Two shire horses have transported flowers left for the Queen in central London to be turned into compost for the royal parks, in what has been described as a “fitting” final tribute.
Heath, 17, and Nobby, 14, who appeared in the late monarch’s Platinum Jubilee celebrations, pulled flatbed drays filled with bouquets laid in Green Park, to Kensington Gardens where the floral tributes will be turned into mulch.
The two senior greys are among a number of horses helping to carry the flowers to Kensington Gardens’ leaf pen throughout this week.
The compost will be used to enrich the soil of London’s royal parks, including the floral displays outside Buckingham Palace, which provided the backdrop to the Queen’s funeral processions.
Royal Parks programmes manager Bryony Cross, who has helped recruit volunteers to maintain the tributes, said the process made “perfect sense” because of the late monarch’s environmental legacy.
“I think it makes perfect sense really, the Queen and King Charles, both really conservation-focused on sustainability and the environment, so it makes a lot of sense to take those flowers left for her and then really literally feed them back into the parks,” she said.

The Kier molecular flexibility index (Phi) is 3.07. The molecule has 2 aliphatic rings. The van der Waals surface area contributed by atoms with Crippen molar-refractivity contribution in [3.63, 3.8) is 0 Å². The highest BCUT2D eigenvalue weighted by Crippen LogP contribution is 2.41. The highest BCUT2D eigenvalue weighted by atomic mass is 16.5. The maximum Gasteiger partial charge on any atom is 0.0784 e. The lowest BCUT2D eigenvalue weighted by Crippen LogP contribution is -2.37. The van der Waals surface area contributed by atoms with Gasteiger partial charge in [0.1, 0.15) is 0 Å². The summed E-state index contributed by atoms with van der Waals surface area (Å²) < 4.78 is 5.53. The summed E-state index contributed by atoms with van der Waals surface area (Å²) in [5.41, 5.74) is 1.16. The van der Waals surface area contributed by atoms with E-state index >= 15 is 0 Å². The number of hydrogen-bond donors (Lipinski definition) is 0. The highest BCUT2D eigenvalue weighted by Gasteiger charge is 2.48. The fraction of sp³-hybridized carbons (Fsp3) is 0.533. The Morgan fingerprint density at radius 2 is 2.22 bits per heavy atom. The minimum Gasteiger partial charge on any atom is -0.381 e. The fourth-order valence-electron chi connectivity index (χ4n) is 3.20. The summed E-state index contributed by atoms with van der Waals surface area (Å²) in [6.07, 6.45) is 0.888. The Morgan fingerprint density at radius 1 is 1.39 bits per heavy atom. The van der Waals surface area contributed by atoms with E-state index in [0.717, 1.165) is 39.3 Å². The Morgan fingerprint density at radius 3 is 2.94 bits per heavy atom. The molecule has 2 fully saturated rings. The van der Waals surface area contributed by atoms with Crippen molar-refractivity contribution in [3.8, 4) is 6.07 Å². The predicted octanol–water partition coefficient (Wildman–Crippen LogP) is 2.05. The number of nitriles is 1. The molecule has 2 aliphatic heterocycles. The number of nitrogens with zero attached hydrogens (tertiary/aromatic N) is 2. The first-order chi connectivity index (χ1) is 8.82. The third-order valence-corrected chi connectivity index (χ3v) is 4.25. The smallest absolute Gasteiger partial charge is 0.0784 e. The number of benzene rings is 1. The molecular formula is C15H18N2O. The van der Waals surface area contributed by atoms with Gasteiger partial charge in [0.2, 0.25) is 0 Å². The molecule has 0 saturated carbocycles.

“It seems fitting that that happens.”
She added: “I think it’s definitely what she would have wanted – she wouldn’t have wanted any waste.”
Park manager of Green Park and St James’s Park Mark Wasilewski said the process represented “new life” which would help the parks flourish.
“In a way, it’s sort of new life, rebirth, and I think it’s exactly what she would have wanted,” he said.
Mr Wasilewski said the scenes in Green Park’s floral tribute garden had been “overwhelming”.
“Everyone getting involved, so many people smelling the perfume of the flowers here, coming with children to lay flowers, read cards and look at tributes. It really, really has been so overwhelming to see that.”
He estimated “hundreds of thousands” of bouquets had been left in Green Park and its surrounding area over the national mourning period, with more visitors to the green space than he said he had ever seen before in his 20-year career as manager.
Andrew Williams, park manager at Kensington Gardens, who is responsible for overseeing the compost process, said the floral tributes would contribute towards nurturing the parks’ soils for the next 500 years.
“To be able to turn the floral tributes into a material that’s going to go back into the parks, feeding and nurturing our soils, which really helps to sustain these parks for the next 500 years – the Queen’s floral tributes will play a key role in that,” he said.
The Royal Parks is a charity helping to maintain 5,000 acres of royal parkland since 2017 on behalf of the Government.